2016 just the beginning for Portugal's Laia

There was a moment during the women’s K1 200 at the Rio Olympics that Portugal’s Francisca Laia almost had to pinch herself.

It was only a fleeting moment; 22-year-old Laia had much more important things to worry about.

“In the heat I was side by side with Lisa Carrington and Natasa Janics, two big "sharks" of canoesprint and two idols for me,” Laia recalled.

“It was incredible to compete next to them and feel that I'm in their group. 2016 was the best year since I began canoe sprint.

“It was the year that the dream came true. Achieving the Olympic level was so important for me.”

Later this month Laia will get to compete in front of family and friends for the first time as an Olympian. The opening ICF Canoe Sprint World Cup of the season, at Portugal’s Montemor-o-Velho, will be a special homecoming.

“It's always a great feeling to compete in Portugal with my parents and friends cheering for me,” she said. 

“I feel a bit more pressure due to that, but on the other hand very happy because I know that I'll have those important people there whatever the result.”

Laia made the B final in Rio, where she finished eighth. But she was far from disappointed. Getting to the Olympics capped off a pretty incredible 2016.

“My victory was just to be there, to get that quota and start in Rio,” Laia said. 

“I'm not completely happy with my race there, but I think that when you are there you always want more.

“I also competed last year for the first time at the World University Championships, and became champion in the K1 200m and on K2 500m, and also a silver medal on the K2 200m.”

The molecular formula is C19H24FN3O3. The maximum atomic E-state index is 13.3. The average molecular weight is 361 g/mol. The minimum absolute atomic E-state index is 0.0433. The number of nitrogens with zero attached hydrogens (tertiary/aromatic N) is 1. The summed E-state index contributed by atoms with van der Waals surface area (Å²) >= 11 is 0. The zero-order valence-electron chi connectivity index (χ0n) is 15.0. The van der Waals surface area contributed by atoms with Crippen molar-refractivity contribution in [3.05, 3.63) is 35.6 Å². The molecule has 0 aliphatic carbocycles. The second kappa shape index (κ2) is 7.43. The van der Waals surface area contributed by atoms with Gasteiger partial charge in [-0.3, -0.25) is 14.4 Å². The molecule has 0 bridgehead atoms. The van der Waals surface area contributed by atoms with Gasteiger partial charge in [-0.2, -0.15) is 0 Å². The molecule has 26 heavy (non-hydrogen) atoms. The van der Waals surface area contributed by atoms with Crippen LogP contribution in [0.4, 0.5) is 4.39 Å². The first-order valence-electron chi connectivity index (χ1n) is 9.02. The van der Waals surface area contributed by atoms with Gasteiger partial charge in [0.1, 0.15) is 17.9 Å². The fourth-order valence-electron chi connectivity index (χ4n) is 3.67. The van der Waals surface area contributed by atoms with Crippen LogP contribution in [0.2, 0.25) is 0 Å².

Laia escaped the post-Olympic blues by getting herself away from Portugal and into a new headspace.

“After the Olympics I did Erasmus in Palermo, Italy, to take some time to think, to rest and to organize my head,” Laia said this week. 

“Basically to process everything, train with an Italian friend in different conditions. That way I came back to Portugal in January with my head in the place, prepared for the new goals.”

“This is my last year in U23’s, year so I'm looking forward to do a good race. I’m also looking to start training a crew boat to reach 2019 and have good possibilities to qualify for Tokyo 2020.

“I want to continue training very hard to achieve the Olympics once more. That's the main goal, to have the experience of going to the Olympic Games once more, with a different age, a different mind, a lot more experience and training.”

Montemor-o-Velho is not only the venue for the first World Cup of the 2017 season, it is also the site for the 2018 ICF Sprint Canoe World Championships.

With the world-class facilities on offer in Portugal, and the added attention the sport is set to get in the next 18 months, Laia is hopeful it will strengthen even further her country’s canoeing stocks.

“I think that Portugal has lots of good young athletes that can achieve a good level soon,” Laia said. 

“We have, probably, the best places on earth to train and prepare high performance canoeists for the most important competitions. 

“I'm a bit sad that canoe sprint is not a big sport in Portugal. For Portuguese people, football is everything, but myself and many more athletes, we train everyday to bring great results to Portugal and to change the statistic.”

The ICF Canoe Sprint World Cup 1 begins at Montemor-o-Velho on May 19.

Canoe Sprint